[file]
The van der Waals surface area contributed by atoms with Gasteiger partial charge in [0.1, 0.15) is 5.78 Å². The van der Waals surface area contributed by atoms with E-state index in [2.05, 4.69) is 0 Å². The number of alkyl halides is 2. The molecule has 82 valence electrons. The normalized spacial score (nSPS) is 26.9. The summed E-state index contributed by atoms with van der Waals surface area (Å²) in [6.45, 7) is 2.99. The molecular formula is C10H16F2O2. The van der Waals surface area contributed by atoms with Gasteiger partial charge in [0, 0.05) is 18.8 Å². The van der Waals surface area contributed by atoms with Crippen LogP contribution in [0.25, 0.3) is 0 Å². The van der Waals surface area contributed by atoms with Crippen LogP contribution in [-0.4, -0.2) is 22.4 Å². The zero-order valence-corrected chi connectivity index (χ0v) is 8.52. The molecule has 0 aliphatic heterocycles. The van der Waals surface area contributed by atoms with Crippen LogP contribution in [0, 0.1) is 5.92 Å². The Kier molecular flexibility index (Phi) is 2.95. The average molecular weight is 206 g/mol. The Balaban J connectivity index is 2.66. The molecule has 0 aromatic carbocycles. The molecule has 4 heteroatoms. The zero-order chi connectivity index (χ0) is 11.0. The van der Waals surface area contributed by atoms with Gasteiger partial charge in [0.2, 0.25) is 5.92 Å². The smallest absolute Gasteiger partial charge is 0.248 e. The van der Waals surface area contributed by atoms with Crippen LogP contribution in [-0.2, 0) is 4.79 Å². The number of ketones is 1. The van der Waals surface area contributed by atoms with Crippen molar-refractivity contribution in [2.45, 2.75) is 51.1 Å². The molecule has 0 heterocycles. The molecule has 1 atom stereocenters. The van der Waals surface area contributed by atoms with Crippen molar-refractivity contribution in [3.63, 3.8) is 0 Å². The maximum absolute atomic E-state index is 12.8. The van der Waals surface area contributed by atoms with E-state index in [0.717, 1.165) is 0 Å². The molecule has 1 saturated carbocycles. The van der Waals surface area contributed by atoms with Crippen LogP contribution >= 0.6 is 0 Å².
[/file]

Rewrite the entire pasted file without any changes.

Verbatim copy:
The van der Waals surface area contributed by atoms with Gasteiger partial charge in [0.1, 0.15) is 5.78 Å². The van der Waals surface area contributed by atoms with E-state index in [2.05, 4.69) is 0 Å². The number of alkyl halides is 2. The molecule has 82 valence electrons. The normalized spacial score (nSPS) is 26.9. The summed E-state index contributed by atoms with van der Waals surface area (Å²) in [6.45, 7) is 2.99. The molecular formula is C10H16F2O2. The van der Waals surface area contributed by atoms with Gasteiger partial charge in [0, 0.05) is 18.8 Å². The van der Waals surface area contributed by atoms with Crippen LogP contribution in [0.25, 0.3) is 0 Å². The van der Waals surface area contributed by atoms with Crippen LogP contribution in [-0.4, -0.2) is 22.4 Å². The zero-order valence-corrected chi connectivity index (χ0v) is 8.52. The molecule has 0 aliphatic heterocycles. The van der Waals surface area contributed by atoms with Crippen LogP contribution in [0, 0.1) is 5.92 Å². The Kier molecular flexibility index (Phi) is 2.95. The average molecular weight is 206 g/mol. The Balaban J connectivity index is 2.66. The molecule has 0 aromatic carbocycles. The molecule has 4 heteroatoms. The zero-order chi connectivity index (χ0) is 11.0. The van der Waals surface area contributed by atoms with Gasteiger partial charge in [0.2, 0.25) is 5.92 Å². The smallest absolute Gasteiger partial charge is 0.248 e. The van der Waals surface area contributed by atoms with Crippen LogP contribution in [-0.2, 0) is 4.79 Å². The number of ketones is 1. The van der Waals surface area contributed by atoms with Crippen molar-refractivity contribution in [2.45, 2.75) is 51.1 Å². The molecule has 0 heterocycles. The molecule has 1 atom stereocenters. The van der Waals surface area contributed by atoms with Crippen molar-refractivity contribution in [3.63, 3.8) is 0 Å². The maximum absolute atomic E-state index is 12.8. The van der Waals surface area contributed by atoms with E-state index in [0.717, 1.165) is 0 Å². The molecule has 1 saturated carbocycles. The van der Waals surface area contributed by atoms with Crippen LogP contribution >= 0.6 is 0 Å².